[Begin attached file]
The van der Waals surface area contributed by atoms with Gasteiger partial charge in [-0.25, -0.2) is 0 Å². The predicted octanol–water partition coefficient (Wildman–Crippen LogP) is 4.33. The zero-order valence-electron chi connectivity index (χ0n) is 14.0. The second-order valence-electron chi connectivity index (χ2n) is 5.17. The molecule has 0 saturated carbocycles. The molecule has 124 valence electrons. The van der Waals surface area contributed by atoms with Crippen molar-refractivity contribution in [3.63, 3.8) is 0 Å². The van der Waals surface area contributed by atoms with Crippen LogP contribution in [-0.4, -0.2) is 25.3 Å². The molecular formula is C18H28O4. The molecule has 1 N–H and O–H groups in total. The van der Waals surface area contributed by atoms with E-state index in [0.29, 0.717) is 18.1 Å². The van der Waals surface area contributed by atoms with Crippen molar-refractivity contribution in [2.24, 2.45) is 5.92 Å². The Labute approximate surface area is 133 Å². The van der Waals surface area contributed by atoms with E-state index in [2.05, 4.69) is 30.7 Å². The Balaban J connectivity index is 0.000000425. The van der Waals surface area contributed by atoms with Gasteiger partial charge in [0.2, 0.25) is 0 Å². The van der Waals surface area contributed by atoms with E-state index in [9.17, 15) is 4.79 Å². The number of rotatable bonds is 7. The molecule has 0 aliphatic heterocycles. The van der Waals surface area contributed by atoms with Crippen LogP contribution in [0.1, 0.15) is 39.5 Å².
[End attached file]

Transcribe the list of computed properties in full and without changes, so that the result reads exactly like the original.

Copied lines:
The van der Waals surface area contributed by atoms with Gasteiger partial charge in [-0.25, -0.2) is 0 Å². The predicted octanol–water partition coefficient (Wildman–Crippen LogP) is 4.33. The zero-order valence-electron chi connectivity index (χ0n) is 14.0. The second-order valence-electron chi connectivity index (χ2n) is 5.17. The molecule has 0 saturated carbocycles. The molecule has 124 valence electrons. The van der Waals surface area contributed by atoms with Crippen molar-refractivity contribution in [3.63, 3.8) is 0 Å². The van der Waals surface area contributed by atoms with Crippen LogP contribution in [-0.4, -0.2) is 25.3 Å². The molecular formula is C18H28O4. The molecule has 1 N–H and O–H groups in total. The van der Waals surface area contributed by atoms with E-state index in [0.29, 0.717) is 18.1 Å². The van der Waals surface area contributed by atoms with Crippen molar-refractivity contribution in [2.24, 2.45) is 5.92 Å². The Labute approximate surface area is 133 Å². The van der Waals surface area contributed by atoms with E-state index in [2.05, 4.69) is 30.7 Å². The Balaban J connectivity index is 0.000000425. The van der Waals surface area contributed by atoms with Gasteiger partial charge in [0.2, 0.25) is 0 Å². The van der Waals surface area contributed by atoms with E-state index in [9.17, 15) is 4.79 Å². The number of rotatable bonds is 7. The molecule has 0 aliphatic heterocycles. The van der Waals surface area contributed by atoms with Crippen LogP contribution in [0.1, 0.15) is 39.5 Å².